Announcing the news on Wednesday, the company said it’s “facing major challenges as the industry continues to shift towards mega-brands and long-lasting titles than can reach players across the globe, across platforms and business models”.
“However, the games from this investment phase have yet to be released, while our recent launches have not performed as well as expected.”
Coinciding with the company’s dire financial update, Ubisoft CEO Yves Guillemot reportedly told staff the onus is on them to reverse the company’s fortunes.
The company said software sales over the key holiday season had been “markedly and surprisingly slower than expected”, with Mario + Rabbids: Sparks of Hope and Just Dance 2023 among the games to have failed to meet expectations.
Skull and Bones—which following a series of previous delays was most recently scheduled to be released this March—will now arrive “early” in Ubisoft’s next fiscal year (2023-24), which runs from April until March 2024.
Ubisoft claimed “the additional time has already paid off and brought impressive improvements to its quality, which has been confirmed by recent playtests”, and that it expects “players will be positively surprised by its evolution”.
The publisher also downwardly revised its net bookings forecast for its current fiscal year (2022-23) ending in March. Net bookings are now expected to be down more than 10% year-on-year versus a prior expectation of over 10% growth.
Ubisoft also said it wants to make some €200 million in cost cuts over the next two years “through targeted restructuring, divesting some non-core assets and usual natural attrition”, while adding that it will “continue to look at hiring highly talented people for its biggest brands and live services”.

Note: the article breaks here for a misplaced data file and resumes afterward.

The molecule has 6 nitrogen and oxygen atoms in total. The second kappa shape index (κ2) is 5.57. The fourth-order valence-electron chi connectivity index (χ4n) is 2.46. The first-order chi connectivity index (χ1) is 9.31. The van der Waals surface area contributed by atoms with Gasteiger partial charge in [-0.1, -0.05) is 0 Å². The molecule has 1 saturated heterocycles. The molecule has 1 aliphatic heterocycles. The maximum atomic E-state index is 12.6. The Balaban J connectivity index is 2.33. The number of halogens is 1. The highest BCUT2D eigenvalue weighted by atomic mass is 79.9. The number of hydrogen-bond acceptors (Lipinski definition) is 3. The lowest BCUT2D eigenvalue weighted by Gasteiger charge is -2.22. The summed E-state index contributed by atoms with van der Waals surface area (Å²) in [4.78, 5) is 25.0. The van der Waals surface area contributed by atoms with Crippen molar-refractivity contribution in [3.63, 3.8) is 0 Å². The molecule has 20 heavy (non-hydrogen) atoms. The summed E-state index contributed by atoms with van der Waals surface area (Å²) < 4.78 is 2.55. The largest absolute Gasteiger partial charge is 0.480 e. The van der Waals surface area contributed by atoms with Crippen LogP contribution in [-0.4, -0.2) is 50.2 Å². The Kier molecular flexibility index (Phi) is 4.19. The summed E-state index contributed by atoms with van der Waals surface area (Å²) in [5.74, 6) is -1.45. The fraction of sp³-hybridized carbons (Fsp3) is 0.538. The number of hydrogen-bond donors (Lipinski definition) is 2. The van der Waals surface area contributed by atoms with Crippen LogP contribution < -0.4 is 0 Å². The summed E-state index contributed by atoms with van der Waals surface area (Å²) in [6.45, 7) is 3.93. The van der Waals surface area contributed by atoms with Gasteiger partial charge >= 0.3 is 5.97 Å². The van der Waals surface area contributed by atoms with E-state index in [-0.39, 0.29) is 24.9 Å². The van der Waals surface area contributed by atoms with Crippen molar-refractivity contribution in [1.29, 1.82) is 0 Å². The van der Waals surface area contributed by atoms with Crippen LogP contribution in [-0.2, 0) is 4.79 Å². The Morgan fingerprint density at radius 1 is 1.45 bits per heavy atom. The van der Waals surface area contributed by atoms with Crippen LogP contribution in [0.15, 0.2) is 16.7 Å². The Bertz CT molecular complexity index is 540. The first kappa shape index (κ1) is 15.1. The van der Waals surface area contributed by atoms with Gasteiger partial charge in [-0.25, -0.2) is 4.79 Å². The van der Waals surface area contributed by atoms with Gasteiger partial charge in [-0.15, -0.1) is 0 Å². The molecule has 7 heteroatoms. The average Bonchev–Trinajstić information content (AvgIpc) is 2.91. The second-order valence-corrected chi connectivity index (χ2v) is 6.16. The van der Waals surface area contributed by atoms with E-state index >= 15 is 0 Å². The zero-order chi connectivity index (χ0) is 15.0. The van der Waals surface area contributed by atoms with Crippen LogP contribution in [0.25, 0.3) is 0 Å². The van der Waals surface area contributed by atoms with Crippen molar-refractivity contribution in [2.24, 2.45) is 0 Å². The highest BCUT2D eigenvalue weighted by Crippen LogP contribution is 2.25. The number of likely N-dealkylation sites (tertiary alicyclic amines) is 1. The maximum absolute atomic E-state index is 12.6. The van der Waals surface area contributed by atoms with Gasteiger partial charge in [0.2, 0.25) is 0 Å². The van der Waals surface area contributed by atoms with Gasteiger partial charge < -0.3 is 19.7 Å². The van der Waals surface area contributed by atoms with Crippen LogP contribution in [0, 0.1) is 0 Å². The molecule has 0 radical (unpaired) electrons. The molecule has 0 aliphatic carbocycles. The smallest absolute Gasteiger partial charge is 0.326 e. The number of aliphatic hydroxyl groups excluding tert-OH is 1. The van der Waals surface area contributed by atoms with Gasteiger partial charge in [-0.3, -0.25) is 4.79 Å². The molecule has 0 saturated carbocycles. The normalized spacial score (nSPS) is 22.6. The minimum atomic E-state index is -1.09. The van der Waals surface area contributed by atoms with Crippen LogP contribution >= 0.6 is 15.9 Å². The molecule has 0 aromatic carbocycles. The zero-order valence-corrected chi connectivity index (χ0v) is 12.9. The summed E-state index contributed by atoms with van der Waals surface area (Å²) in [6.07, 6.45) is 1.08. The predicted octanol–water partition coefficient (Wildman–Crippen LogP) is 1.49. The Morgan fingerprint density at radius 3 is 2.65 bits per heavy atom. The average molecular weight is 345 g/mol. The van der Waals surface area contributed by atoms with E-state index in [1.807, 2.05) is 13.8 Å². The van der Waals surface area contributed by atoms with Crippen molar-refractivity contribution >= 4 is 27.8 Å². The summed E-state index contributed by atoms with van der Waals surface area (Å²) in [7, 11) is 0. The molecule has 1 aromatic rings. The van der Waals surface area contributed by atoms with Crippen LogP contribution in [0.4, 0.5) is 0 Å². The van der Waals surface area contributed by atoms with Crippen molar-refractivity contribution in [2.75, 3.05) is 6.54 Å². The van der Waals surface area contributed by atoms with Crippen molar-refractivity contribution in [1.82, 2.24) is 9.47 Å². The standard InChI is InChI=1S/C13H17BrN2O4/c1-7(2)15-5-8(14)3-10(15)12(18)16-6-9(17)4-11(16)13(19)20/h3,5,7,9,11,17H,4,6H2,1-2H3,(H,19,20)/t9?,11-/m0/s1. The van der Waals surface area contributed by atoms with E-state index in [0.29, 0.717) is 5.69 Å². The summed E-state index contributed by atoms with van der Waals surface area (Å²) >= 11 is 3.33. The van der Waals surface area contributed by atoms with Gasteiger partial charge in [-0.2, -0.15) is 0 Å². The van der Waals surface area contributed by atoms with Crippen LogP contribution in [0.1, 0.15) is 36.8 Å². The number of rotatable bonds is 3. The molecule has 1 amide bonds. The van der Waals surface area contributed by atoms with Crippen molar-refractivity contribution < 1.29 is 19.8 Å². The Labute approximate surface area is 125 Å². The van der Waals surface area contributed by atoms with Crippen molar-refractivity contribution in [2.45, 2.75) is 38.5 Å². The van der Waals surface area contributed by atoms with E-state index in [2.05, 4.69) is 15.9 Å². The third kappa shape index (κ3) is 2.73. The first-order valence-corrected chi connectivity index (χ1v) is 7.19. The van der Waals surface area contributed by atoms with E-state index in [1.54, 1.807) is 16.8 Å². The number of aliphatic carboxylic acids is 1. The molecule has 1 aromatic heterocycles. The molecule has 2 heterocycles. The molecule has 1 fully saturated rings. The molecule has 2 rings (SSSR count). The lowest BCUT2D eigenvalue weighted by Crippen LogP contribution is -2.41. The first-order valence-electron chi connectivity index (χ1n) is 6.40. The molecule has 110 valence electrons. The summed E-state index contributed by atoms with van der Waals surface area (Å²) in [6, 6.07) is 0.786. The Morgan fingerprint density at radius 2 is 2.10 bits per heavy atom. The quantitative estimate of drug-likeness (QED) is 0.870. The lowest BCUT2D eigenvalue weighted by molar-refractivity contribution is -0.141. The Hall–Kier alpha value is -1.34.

In addition to Skull and Bones, during its 2023-24 fiscal year Ubisoft said it’s planning to release Assassin’s Creed Mirage, Avatar: Frontiers of Pandora, “and other yet-to-be-announced premium games, including a large one, as well as promising free-to-play titles for some of our biggest brands”.
Last July Ubisoft announced that it had also cancelled Ghost Recon Frontline, Splinter Cell VR and two other unannounced games.
“We are clearly disappointed by our recent performance,” Ubisoft CEO Yves Guillemot said on Wednesday. “We are facing contrasted market dynamics as the industry continues to shift towards mega-brands and everlasting live games, in the context of worsening economic conditions affecting consumer spending.
“Despite excellent ratings and players’ reception as well as an ambitious marketing plan, we were surprised by Mario + Rabbids: Sparks of Hope underperformance in the final weeks of 2022 and early January. Just Dance 2023 underperformed as well.
“Therefore, with the approval of the Board of Directors, we are taking additional important strategic and operational decisions today. It is key to continue adapting our organization, to further strengthen our execution and to ensure we both deliver amazing games to players as well as great value creation.”
Guillemot continued: “The industry’s long-term prospects remain promising, and I am convinced Ubisoft is well positioned to benefit from this momentum thanks to the strength of our teams, brands, production capacity, technology and balance-sheet. Our back-catalogue remains very healthy with notably robust activity on Rainbow Six Siege, great momentum for our Assassin’s Creed games, and generally solid performance from our live games.
“We expect our strategy to build long-lasting live games and transform our biggest brands into truly global phenomenon with multiple offerings across platforms and business models, to ultimately generate significant value creation, with strong topline and operating income growth over the coming years.”